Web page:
Sonya VanderVeen Feddema: an interview with Tina Van Egmond
When I heard Tina Van Egmond speak to members of my church community about her position as Director of Care at Hospice Niagara, I was intrigued by her career and how her Christian faith impacted her work. In an email interview, I asked Tina to share her story.
Hospice Niagara's Therapy dog at work.
Stones with messages from thoses who have walked with someone with a life-limiting illness. The words represent a shared philosophy that every life matters.
Hospice clients are given a day with caring companions, entertainment, and relaxation, enabling caregivers a day of respite.
The Stabler Centre in St. Catharines is Hospice Niagara's residential hospice that provides care in a home-like setting. A caring team supports those who stay there.
Christian Courier: How did God lead you to this position?
Tina Van Egmond: Being the oldest child in my family, I took care of my siblings and enjoyed helping others and listening to people who needed comfort. I naturally gravitated to a career where I could care for people. I enjoyed completing my Bachelors of Applied Science degree at the University of Guelph and knew that I could use it to help people, but when I was nearing graduation, I realized that I valued a more holistic approach to providing care and became interested in nursing. From my first day of nursing school at Mohawk College, I felt I was exactly where I should be. I was excited about learning and quickly realized that nursing would enable me to use the gifts I’d been given.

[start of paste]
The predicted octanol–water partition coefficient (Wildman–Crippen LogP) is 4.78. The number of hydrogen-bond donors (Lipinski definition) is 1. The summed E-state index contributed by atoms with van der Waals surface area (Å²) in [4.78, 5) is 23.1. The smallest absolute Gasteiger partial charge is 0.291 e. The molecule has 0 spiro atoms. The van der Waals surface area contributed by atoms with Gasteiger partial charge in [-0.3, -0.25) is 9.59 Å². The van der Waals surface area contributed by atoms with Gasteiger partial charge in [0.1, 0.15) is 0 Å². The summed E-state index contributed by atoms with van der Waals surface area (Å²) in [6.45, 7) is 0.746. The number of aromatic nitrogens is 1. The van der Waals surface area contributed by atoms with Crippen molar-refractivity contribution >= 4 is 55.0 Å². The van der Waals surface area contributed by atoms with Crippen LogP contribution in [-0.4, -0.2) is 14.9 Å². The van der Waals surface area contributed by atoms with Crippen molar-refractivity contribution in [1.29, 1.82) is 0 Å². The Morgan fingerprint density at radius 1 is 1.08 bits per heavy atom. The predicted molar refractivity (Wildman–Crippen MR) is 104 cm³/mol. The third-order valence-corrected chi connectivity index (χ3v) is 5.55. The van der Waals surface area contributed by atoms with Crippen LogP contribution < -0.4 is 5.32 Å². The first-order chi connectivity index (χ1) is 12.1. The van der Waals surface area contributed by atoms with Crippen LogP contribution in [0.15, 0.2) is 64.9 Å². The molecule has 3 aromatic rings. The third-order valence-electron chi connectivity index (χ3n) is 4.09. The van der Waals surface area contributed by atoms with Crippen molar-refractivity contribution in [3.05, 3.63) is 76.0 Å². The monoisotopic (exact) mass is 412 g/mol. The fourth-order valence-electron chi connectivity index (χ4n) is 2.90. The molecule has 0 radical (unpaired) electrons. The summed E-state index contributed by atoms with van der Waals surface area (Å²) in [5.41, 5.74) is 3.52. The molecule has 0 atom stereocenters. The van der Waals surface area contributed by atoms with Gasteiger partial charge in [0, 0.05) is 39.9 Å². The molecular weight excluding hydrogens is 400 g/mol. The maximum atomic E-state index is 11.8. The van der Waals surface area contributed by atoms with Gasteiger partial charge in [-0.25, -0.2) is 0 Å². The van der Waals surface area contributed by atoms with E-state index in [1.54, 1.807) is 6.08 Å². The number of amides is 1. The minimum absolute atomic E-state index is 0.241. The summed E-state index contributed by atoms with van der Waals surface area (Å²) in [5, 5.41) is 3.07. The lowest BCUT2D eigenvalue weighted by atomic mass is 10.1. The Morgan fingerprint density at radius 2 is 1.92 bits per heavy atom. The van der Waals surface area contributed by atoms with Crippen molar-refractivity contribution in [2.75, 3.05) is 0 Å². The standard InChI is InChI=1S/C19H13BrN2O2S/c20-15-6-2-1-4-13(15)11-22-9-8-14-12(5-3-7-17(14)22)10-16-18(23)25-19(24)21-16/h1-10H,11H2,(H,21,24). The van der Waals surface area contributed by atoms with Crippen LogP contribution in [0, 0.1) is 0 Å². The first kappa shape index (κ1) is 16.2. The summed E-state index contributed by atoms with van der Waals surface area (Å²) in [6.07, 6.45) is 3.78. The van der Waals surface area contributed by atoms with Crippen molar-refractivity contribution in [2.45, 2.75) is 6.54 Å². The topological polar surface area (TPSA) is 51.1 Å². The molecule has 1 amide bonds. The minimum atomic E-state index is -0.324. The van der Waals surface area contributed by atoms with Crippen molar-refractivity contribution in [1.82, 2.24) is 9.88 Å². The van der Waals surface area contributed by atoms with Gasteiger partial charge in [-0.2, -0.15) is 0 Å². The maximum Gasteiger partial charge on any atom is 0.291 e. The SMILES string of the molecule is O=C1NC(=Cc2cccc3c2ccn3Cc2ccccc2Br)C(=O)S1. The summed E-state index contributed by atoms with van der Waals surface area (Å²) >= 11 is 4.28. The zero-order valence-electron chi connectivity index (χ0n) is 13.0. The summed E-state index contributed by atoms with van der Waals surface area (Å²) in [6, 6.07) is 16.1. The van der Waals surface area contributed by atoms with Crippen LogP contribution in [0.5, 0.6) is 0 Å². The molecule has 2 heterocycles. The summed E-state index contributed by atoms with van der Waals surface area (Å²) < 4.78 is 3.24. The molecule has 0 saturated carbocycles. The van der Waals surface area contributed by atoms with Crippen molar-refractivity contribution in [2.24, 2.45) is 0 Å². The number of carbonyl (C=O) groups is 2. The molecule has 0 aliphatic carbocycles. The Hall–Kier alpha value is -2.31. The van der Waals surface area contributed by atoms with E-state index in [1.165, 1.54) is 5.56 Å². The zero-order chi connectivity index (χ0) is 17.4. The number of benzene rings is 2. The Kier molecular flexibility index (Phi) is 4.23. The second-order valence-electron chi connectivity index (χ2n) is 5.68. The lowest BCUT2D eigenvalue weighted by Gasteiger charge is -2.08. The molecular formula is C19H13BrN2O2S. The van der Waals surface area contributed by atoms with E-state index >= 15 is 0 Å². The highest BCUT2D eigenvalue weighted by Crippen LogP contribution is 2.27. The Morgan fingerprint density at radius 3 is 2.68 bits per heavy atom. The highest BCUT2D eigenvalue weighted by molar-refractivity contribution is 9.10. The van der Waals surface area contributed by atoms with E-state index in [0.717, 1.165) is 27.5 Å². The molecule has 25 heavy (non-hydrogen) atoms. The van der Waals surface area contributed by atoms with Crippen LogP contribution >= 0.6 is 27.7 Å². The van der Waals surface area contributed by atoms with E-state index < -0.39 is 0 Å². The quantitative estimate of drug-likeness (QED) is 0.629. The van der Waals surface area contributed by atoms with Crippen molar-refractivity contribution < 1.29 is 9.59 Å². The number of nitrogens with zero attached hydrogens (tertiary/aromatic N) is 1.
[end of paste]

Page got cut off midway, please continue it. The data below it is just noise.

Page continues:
Part-way through my nursing career, my brother-in-law died suddenly. This was a pivotal time for me to reflect and see what mattered most in my life. I helped my family and friends grieve this significant loss, while grieving myself, and found that this not only brought me great comfort, it also helped me to grow personally. I felt a deep desire to help others when they experienced death, dying, grief and loss.